- The Washington Times - Monday, August 7, 2006

ASSOCIATED PRESS

Kevin Barrett thinks the U.S. government might have destroyed the World Trade Center. Steven Jones is researching what he calls evidence that the Twin Towers were brought down by explosives detonated inside them, not by hijacked airliners.

These men aren’t uneducated junk scientists: Mr. Barrett will teach a class on Islam at the University of Wisconsin this fall, over the protests of more than 60 state legislators. Mr. Jones is a tenured physicist at Brigham Young University, whose mainstream academic job has made him a hero to conspiracy theorists.

Five years after the terrorist attacks, a community that believes widely discredited ideas about what happened on September 11, 2001, persists and even thrives. Members trade their ideas on the Internet and in self-published papers and in books. About 500 of them attended a recent conference in Chicago.

The movement claims to be drawing fresh energy and credibility from a recently formed group called Scholars for 9/11 Truth.

The organization says publicity over Mr. Barrett’s case has helped boost membership to about 75 academics. They are a tiny minority of the 1 million part- and full-time faculty nationwide, and some have no university affiliation. Most aren’t scholars in relevant fields. But some are well-educated, with degrees from elite universities such as Princeton and Stanford, and jobs at schools including Rice, Indiana and the University of Texas.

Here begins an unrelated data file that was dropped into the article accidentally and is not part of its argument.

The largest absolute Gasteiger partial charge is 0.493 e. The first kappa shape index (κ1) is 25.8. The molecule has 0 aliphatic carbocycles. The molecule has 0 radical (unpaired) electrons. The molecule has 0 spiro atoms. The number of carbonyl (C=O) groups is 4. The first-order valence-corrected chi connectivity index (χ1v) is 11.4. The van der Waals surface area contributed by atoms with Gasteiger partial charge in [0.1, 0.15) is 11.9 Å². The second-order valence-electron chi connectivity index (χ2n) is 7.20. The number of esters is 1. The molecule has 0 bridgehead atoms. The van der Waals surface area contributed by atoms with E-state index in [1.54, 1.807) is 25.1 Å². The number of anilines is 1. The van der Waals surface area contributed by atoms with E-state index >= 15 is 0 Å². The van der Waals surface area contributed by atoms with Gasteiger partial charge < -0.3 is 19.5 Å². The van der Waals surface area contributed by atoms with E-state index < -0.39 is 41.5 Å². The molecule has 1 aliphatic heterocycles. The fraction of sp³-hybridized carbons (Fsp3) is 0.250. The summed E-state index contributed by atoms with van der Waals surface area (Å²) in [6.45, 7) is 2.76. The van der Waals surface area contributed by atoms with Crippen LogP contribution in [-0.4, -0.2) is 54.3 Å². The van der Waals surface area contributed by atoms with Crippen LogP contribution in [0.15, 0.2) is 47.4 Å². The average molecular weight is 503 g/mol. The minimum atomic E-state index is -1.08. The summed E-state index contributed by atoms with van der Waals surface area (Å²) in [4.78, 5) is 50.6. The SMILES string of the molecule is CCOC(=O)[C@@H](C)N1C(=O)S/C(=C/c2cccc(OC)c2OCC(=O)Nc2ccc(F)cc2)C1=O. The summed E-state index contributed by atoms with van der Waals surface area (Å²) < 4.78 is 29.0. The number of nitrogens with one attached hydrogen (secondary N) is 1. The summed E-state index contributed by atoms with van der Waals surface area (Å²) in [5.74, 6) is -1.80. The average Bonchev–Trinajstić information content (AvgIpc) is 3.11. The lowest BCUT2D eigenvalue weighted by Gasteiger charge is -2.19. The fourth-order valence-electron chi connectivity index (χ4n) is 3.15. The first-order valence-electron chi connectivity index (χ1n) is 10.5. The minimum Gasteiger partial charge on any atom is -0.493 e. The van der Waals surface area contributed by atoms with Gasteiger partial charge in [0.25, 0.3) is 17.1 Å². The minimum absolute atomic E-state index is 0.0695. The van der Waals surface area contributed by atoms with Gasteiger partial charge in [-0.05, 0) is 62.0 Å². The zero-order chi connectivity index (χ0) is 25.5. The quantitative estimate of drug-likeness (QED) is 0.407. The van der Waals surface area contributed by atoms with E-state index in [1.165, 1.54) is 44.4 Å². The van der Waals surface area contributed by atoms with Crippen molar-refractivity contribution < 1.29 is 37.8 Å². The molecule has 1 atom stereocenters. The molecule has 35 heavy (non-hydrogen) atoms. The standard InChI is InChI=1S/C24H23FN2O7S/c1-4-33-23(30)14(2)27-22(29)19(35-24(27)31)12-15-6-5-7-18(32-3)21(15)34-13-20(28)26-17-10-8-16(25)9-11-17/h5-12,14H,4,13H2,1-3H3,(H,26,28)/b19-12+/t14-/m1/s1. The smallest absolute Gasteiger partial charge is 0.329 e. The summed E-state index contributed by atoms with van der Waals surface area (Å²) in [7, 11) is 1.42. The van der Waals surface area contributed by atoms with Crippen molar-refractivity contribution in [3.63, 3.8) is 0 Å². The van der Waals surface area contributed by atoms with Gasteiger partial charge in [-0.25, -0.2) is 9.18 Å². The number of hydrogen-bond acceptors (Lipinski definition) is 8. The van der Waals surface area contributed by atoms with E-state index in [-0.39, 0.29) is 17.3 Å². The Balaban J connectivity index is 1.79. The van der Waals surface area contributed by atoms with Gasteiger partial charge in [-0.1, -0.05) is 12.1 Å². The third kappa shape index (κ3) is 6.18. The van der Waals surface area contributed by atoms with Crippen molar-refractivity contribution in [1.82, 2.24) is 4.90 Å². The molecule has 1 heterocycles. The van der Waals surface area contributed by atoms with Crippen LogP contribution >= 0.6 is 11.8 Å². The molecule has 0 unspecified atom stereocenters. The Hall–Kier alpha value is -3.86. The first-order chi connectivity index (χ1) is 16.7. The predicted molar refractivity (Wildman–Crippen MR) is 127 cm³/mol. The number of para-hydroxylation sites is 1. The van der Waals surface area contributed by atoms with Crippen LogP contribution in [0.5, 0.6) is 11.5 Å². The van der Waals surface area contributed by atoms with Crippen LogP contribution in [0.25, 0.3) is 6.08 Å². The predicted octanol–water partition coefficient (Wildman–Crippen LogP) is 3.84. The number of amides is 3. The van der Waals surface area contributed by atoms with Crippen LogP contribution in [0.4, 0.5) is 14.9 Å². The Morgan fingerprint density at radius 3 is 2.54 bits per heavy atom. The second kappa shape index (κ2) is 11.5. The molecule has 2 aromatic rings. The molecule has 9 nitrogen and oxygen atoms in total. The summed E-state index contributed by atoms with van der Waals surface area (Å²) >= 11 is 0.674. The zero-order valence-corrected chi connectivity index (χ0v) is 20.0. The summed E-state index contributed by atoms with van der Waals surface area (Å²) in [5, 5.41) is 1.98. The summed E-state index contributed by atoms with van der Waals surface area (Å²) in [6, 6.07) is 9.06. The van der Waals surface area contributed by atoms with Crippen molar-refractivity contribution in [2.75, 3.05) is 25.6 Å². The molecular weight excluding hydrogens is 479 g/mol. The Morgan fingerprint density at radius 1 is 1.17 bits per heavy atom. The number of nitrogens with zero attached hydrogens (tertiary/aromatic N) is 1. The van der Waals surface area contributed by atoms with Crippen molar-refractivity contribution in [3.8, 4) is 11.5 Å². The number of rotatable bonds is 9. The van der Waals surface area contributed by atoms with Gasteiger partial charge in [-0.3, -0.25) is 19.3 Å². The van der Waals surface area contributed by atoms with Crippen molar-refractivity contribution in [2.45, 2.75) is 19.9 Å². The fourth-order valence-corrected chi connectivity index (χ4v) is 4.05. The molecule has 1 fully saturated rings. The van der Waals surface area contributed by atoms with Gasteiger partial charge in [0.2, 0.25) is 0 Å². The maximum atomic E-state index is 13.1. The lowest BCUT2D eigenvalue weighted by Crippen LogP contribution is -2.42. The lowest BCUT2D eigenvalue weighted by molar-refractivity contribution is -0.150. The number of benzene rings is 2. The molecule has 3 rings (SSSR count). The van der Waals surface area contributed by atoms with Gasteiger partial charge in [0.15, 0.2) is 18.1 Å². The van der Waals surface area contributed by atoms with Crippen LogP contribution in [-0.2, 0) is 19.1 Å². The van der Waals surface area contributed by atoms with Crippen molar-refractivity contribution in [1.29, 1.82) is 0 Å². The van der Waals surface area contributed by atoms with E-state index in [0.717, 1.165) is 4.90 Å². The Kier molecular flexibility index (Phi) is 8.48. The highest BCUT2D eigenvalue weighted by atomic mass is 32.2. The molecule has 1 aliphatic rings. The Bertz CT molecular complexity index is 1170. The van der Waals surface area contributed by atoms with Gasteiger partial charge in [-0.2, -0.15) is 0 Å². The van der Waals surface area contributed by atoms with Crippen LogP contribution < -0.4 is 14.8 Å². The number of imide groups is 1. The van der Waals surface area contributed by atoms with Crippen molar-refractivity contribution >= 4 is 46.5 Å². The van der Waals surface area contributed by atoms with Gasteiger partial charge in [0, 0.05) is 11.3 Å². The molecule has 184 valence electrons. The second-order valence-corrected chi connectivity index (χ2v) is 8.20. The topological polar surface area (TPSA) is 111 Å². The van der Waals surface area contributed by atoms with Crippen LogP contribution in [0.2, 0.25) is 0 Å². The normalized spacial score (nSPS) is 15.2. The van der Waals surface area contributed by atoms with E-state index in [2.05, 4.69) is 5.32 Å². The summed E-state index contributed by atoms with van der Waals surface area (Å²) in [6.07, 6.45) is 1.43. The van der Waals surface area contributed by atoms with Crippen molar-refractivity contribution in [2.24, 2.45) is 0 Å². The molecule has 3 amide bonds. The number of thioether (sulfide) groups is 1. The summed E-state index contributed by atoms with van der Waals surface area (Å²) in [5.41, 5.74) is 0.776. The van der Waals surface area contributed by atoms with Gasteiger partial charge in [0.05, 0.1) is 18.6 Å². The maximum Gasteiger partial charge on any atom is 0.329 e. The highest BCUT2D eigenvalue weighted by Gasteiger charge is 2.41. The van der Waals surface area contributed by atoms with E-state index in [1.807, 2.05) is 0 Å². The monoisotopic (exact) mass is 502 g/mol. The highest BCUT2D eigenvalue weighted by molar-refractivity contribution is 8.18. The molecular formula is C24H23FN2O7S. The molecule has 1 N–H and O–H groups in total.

“Things are happening,” said co-founder James Fetzer, a retired philosophy professor at the University of Minnesota at Duluth, who maintains, among other claims, that some of the hijackers are still alive. “We’re going to continue to do this. Our role is to establish what really happened on 9/11.”

What really happened was that hijackers crashed planes into the Twin Towers, the National Commission on Terrorist Attacks Upon the United States concluded after 1,200 interviews. The National Institute of Standards and Technology, a government agency, filed 10,000 pages of reports that found fires caused by the crashing planes were more than sufficient to collapse the buildings.

The scholars’ group rejects those conclusions. Its Web site (www.scholarsfor911truth.org) contends the government has been dishonest. It adds: the “World Trade Center was almost certainly brought down by controlled demolitions” and “the government not only permitted 9/11 to occur but may even have orchestrated these events to facilitate its political agenda.”

The standards and technology institute and many mainstream scientists won’t debate conspiracy theorists, saying they don’t want to lend them unwarranted credibility.

Some worry that the academic background of the group could do that anyway.

Members of the conspiracy community “practically worship the ground [Mr. Jones] walks on because he’s seen as a scientist who is preaching to their side,” said F.R. Greening, a Canadian chemist who has written several papers rebutting the science used by September 11 conspiracy theorists. “It’s science, but it’s politically motivated. It’s science with an ax to grind, and therefore it’s not really science.”

LOAD COMMENTS ()

 

Click to Read More

Click to Hide